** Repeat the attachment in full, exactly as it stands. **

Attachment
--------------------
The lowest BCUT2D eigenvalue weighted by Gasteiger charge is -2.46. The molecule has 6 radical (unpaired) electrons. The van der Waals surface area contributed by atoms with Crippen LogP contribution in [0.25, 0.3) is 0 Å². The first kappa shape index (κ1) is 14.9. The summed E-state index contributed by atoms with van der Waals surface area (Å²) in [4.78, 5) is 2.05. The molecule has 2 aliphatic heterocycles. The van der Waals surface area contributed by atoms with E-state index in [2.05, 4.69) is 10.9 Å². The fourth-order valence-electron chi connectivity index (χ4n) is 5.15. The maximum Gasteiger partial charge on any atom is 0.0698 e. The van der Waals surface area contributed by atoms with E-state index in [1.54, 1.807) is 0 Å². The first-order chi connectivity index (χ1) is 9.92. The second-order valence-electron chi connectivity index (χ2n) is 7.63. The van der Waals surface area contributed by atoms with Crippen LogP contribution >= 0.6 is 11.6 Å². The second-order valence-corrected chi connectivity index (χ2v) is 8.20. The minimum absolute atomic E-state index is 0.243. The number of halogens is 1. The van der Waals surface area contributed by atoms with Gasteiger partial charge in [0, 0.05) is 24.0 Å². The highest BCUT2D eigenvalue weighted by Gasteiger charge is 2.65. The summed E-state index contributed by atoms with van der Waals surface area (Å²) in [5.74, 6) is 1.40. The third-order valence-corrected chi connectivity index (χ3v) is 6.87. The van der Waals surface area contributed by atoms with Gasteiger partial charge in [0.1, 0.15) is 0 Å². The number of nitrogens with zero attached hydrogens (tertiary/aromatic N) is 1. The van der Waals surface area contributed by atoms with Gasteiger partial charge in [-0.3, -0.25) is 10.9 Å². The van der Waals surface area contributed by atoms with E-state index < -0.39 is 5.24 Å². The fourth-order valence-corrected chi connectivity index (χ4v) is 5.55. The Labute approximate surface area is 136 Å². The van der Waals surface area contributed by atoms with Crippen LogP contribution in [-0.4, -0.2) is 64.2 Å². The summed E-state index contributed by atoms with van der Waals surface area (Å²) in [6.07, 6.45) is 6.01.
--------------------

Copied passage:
The lowest BCUT2D eigenvalue weighted by Gasteiger charge is -2.46. The molecule has 6 radical (unpaired) electrons. The van der Waals surface area contributed by atoms with Crippen LogP contribution in [0.25, 0.3) is 0 Å². The first kappa shape index (κ1) is 14.9. The summed E-state index contributed by atoms with van der Waals surface area (Å²) in [4.78, 5) is 2.05. The molecule has 2 aliphatic heterocycles. The van der Waals surface area contributed by atoms with E-state index in [2.05, 4.69) is 10.9 Å². The fourth-order valence-electron chi connectivity index (χ4n) is 5.15. The maximum Gasteiger partial charge on any atom is 0.0698 e. The van der Waals surface area contributed by atoms with E-state index in [1.54, 1.807) is 0 Å². The first-order chi connectivity index (χ1) is 9.92. The second-order valence-electron chi connectivity index (χ2n) is 7.63. The van der Waals surface area contributed by atoms with Crippen LogP contribution >= 0.6 is 11.6 Å². The second-order valence-corrected chi connectivity index (χ2v) is 8.20. The minimum absolute atomic E-state index is 0.243. The number of halogens is 1. The van der Waals surface area contributed by atoms with Gasteiger partial charge in [0, 0.05) is 24.0 Å². The highest BCUT2D eigenvalue weighted by Gasteiger charge is 2.65. The summed E-state index contributed by atoms with van der Waals surface area (Å²) in [5.74, 6) is 1.40. The third-order valence-corrected chi connectivity index (χ3v) is 6.87. The van der Waals surface area contributed by atoms with Gasteiger partial charge in [0.1, 0.15) is 0 Å². The number of nitrogens with zero attached hydrogens (tertiary/aromatic N) is 1. The van der Waals surface area contributed by atoms with Gasteiger partial charge in [-0.3, -0.25) is 10.9 Å². The van der Waals surface area contributed by atoms with E-state index < -0.39 is 5.24 Å². The fourth-order valence-corrected chi connectivity index (χ4v) is 5.55. The Labute approximate surface area is 136 Å². The van der Waals surface area contributed by atoms with Crippen LogP contribution in [-0.4, -0.2) is 64.2 Å². The summed E-state index contributed by atoms with van der Waals surface area (Å²) in [6.07, 6.45) is 6.01.